He still flirts with me, shows affection toward me, physically our marriage is still intact and emotionally, I think we are more healthy than we’ve been, since we began this journey a year ago. Yes, irrational fears try to creep in and manifest themselves into full blown lies about how he will leave me, but I am swift to pray them away. Our faith is crucial to keeping us together and that has become an even bigger part of my life, although it may not always be evident.

So here’s the deal, the nitty-gritty if you will.

I am married to a man who loves me dearly, is devoted to me and to our boys. He is also gay. We do not claim to have answers to everything and in fact, we have more questions than answers. Like, how to develop healthy relationships with other men, gay and straight, without misconstruing the purpose of the friendship. How to answer those who ask questions about what happens next for our marriage. I don’t know the answers. My sweet hubby doesn’t either. We don’t have to know them.

We are where we are. Who we are. Whose we are. That’s all we can be or do. I don’t have a perfect Bible verse to fit this part of my life. I am well aware of all the verses that condemn homosexuality and I will not debate them with anyone. I am certain there are those who think this should never be made public and are shocked and appalled that I would even put this out there on the internet. With respect to those who feel that way, I will take your concerns under advisement.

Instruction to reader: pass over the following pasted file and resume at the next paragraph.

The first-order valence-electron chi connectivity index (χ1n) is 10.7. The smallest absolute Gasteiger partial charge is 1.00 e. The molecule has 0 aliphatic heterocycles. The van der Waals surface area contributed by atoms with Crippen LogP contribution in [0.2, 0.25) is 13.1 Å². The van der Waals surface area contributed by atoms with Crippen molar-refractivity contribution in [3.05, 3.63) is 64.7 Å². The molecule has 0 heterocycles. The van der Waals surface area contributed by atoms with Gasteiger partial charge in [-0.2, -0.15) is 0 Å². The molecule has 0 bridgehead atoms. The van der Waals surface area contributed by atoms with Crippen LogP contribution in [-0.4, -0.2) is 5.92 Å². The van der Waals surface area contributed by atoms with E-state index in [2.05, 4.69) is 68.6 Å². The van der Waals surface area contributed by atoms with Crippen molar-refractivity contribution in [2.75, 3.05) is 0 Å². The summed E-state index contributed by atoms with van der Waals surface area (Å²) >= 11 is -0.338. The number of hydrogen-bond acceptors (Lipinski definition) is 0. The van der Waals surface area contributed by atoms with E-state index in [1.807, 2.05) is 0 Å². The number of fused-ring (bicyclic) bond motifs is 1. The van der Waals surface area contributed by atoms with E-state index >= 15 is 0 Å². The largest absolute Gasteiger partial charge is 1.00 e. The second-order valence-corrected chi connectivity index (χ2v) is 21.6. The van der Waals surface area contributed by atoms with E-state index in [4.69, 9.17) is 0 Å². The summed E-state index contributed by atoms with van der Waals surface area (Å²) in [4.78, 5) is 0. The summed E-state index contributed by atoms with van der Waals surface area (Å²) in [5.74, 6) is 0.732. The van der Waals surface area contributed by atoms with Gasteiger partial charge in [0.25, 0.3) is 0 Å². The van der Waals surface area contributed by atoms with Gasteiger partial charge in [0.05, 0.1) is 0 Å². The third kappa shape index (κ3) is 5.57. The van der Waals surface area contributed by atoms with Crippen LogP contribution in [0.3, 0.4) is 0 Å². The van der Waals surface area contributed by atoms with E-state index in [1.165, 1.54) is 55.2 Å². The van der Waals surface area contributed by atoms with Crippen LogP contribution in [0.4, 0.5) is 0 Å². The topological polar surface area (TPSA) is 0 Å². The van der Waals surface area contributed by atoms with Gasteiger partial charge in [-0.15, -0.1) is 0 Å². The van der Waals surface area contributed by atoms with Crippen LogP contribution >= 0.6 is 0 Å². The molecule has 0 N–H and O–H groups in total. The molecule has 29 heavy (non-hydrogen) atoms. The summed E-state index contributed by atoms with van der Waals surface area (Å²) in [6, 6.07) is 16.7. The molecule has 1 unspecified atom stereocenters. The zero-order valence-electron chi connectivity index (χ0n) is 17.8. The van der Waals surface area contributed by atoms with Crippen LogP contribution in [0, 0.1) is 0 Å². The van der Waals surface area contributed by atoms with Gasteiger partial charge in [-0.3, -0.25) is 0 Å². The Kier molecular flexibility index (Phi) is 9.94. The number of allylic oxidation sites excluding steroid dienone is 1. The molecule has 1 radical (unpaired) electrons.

This is who I am- a woman in her 50’s, a wife of over 20 years, mother to two, daughter, sister, friend, hobby-farmer, and novice writer. Most of all, I am a daughter of the King of kings and I have been bought by the power of the blood of Christ and nothing can separate me from the love of God ( Romans 8:38-39). I have been walking with Christ for nearly thirty years and I pray I will for the next thirty and beyond.

The rest is just a part of the scenery.

Best Beloved, I do not share this for sensationalistic reasons. I am being honest with myself and you because the enemy has been pulling the strings for too long. Any thing I allow to stay in the dark allows him to gain power and a foothold in my life and heart. I don’t have time for that. I long to be a part of the light shining in Matthew 5:16.

Whether I am celebrating on the mountaintop or battling through the valley, I am no longer hiding and neither is my hubby.

Blessings now and always,


About gretchenr17

Wife, mother, daughter, sister, friend. Writer, farmer, fellow sojourner... at every turn I learn a bit more about God's wild mercies.
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1 Response to On mountaintops, valleys, and closets

  1. Pingback: Squares, triangles, and icosahedrons | wildmercies